Browsing les bouquinistes of Paris
One of the first things I did upon discovering that I would be travelling to Paris for a work trip was to search for literary havens in the city catering to bookworms like myself. While I was not unfamiliar with some of the search results–such as Shakespeare and Company, the Abbey bookshop, Café de la Rotonde–I was fascinated to learn about Les Bouquinistes. These 500-year-old iconic open-air bookstalls along the banks of the Seine River are UNESCO World Heritage sites. Although I could not visit all the places on the list, I am grateful to have prioritised and not missed out on exploring bouquinistes as part of my Parisian experience.
While heading to a work meeting in a car, I first caught sight of the pleasant structures of the bouquinistes–small green boxed kisoks lining the footpaths along the riverbank. I should not have been surprised that they were closed as it was past 6 PM, even though the sun was hours away from setting as it was the Summer Solstice. So, I made a mental note to begin my pursuit of the bookstalls later at a more opportune time during working hours.
On the last day of my trip, I set out for the bouquinistes in the afternoon, prepared to embark on an exhilarating adventure that any bibliophile would resonate with. It was impossible to explore all the kisoks in a single outing, with there being 900 of these bookstalls in total hosted by around 200 sellers, straddling both sides of the Seine riverbank. I decided to begin my exploration from the Notre-Dame area, killing not two but three birds with a stone–I not only got to visit Shakespeare and Company, but also witnessed the Notre Dame cathedral and of course, explored the bouquinistes.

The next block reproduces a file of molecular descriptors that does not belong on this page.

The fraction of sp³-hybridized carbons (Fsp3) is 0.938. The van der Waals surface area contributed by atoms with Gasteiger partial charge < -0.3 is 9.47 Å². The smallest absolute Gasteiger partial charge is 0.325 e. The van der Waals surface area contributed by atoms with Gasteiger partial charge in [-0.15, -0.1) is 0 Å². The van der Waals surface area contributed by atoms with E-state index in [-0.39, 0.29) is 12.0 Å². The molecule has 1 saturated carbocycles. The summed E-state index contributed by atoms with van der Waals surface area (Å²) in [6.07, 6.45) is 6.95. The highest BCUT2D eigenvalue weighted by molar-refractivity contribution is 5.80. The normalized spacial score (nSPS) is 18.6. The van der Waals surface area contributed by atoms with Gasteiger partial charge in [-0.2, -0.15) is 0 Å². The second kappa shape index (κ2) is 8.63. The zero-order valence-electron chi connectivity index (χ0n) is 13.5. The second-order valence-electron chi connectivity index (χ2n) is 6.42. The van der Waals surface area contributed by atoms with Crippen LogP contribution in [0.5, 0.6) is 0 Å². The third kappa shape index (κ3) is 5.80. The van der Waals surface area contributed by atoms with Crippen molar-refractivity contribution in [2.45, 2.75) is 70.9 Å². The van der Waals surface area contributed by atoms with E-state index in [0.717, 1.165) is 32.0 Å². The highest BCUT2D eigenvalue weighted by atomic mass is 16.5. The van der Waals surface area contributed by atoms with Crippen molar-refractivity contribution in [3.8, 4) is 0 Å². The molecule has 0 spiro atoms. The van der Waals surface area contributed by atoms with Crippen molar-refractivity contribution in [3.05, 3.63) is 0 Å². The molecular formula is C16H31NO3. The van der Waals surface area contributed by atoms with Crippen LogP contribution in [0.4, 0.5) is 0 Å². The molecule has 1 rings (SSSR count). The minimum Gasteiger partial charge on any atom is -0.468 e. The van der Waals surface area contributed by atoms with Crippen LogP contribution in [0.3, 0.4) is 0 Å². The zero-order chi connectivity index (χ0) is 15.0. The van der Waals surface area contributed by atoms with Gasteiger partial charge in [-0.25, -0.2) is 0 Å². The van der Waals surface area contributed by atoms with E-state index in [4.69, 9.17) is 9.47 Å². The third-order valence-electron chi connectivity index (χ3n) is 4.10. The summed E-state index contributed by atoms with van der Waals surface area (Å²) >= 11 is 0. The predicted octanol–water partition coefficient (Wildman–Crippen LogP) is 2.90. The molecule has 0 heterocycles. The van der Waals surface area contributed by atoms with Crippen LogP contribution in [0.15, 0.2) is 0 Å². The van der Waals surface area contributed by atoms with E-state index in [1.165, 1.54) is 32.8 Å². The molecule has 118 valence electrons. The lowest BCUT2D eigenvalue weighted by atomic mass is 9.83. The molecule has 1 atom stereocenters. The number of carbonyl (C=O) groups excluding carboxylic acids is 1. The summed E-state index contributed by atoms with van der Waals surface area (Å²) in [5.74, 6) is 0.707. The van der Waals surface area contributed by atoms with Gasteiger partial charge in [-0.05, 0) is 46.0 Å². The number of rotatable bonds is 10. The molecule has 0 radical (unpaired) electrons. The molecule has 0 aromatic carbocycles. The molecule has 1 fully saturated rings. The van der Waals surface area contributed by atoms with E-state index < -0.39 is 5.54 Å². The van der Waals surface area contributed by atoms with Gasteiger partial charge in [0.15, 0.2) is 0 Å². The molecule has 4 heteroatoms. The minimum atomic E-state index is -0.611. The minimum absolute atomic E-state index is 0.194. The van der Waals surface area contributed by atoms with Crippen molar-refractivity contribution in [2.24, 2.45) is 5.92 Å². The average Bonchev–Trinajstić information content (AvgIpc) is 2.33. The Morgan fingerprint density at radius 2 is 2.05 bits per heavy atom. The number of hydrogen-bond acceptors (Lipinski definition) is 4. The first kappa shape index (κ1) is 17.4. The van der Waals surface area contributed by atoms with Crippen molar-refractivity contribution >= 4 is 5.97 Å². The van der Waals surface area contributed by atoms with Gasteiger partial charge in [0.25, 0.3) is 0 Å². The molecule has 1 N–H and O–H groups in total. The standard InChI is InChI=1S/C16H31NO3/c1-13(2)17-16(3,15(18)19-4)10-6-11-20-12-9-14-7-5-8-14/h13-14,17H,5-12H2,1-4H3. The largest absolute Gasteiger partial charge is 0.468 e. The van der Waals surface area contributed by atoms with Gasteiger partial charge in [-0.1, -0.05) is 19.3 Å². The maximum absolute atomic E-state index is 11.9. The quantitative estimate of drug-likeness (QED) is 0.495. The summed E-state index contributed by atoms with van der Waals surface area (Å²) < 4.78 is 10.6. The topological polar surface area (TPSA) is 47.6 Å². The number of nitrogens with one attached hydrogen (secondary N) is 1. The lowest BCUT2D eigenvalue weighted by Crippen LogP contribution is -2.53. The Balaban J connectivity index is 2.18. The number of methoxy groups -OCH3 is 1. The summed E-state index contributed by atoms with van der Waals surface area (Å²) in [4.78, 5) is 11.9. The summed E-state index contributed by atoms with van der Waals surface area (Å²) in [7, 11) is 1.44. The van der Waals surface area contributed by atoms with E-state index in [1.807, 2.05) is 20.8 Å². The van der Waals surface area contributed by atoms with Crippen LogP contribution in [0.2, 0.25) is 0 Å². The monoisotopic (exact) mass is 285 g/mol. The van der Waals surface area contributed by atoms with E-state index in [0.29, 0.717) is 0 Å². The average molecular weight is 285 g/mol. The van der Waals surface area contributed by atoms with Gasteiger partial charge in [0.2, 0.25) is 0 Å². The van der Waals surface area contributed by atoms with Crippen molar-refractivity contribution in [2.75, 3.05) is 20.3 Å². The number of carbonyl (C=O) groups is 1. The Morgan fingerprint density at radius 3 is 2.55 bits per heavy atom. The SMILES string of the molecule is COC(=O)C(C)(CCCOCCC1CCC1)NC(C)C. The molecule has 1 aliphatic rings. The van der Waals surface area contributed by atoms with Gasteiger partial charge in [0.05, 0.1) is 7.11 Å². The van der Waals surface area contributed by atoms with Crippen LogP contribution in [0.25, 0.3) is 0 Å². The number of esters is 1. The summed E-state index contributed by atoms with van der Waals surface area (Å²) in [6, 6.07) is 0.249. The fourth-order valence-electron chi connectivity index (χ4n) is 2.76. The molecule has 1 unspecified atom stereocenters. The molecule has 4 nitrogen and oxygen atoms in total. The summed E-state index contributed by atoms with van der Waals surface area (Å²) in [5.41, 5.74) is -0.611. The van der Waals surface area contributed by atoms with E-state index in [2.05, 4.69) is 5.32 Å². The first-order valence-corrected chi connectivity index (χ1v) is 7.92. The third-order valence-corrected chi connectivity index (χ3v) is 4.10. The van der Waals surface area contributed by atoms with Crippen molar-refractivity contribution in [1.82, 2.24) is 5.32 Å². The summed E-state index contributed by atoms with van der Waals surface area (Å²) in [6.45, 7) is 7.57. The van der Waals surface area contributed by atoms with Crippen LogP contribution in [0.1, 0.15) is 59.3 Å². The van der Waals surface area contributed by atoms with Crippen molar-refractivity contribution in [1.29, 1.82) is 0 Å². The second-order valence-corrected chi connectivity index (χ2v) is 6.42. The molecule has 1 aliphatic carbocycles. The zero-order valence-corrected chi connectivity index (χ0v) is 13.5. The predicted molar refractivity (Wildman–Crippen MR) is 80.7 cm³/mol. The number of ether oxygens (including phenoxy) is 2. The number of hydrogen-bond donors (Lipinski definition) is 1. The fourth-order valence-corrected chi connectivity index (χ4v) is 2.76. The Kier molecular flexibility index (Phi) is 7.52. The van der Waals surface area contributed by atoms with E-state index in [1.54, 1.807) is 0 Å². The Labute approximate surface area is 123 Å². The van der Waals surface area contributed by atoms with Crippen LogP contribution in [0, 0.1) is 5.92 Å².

The first thing you notice about the charming stalls are the big paintings and posters stringed together–from beautiful portraits of Audrey Hepburn to sketches of Paris landscapes to posters of pop culture. Then a closer look at the unexpected combination of treasures leaves you in awe. I was pleasantly taken aback to not only find books but also souvenirs and trinkets in the shop, but old used postcards bearing traces of history, and laminated prints of old newspaper editions such as Le Petit Parisien dating as far back as the 1900s.
It was slightly baffling to find the first couple of stalls empty of persons, only to find upon strolling further each seller manning two-three shops lined together, by positioning themselves in chairs in a place that was perfect for keeping a watchful eye on their stalls. In my two hours of browsing the bouquinistes, I was delighted to come across stall sellers of all ages, both men and women, seemingly from the ages of 20s to 80s. I tried to speak to some of them, being interested in learning about their history but sadly most of our conversations were lost in translation, owing to my tragic French and their English.
While the book collections displayed in the stalls did not catch me by surprise as I was already expecting to encounter an extensive array of books, the French collections did leave me in awe, however. The treasure trove of books that I encountered included old paperbacks and secondhand books by the likes of Victor Hugo, Jean-Paul Sarte, Earnest Hemingway, Alexandra Dumas, and Voltaire. The anthropology enthusiast in me was delighted to come across Simone de Beauvoir's books tucked away in corners of a stall. The collection of different French comics was also impressive, although I only recognised the iconic Tintin and Asterix and Obelix. A few stalls had small English collections of the usual popular books like Harry Potter and Lord of the Rings, but their French translations were more commonly available.
The most remarkable discovery was coming across pristine and sealed French hardback editions of works by Hugo, Daudet, Zola, and Michelet, among others. These were far more expensive than the secondhand paperbacks, and well beyond my budget.
Two hours later, I emerged from my bouquinistes adventure lighter in the wallets but substantially enriched in terms of experience! The time spent there was among the most wholesome moments in my whole Parisian experience. Nevertheless, a pang of regret still lingers within me at the thought of all the unexplored literary and artistic treasure troves that I missed out on.
The bouquinistes, for me, turned out to be the most underrated gem of history, art and literature in a city renowned for such artefacts. I now yearn to return to Paris and spend longer hours browsing the bouquinistes.
Towrin Zaman is a researcher who loves traveling as much as she loves reading.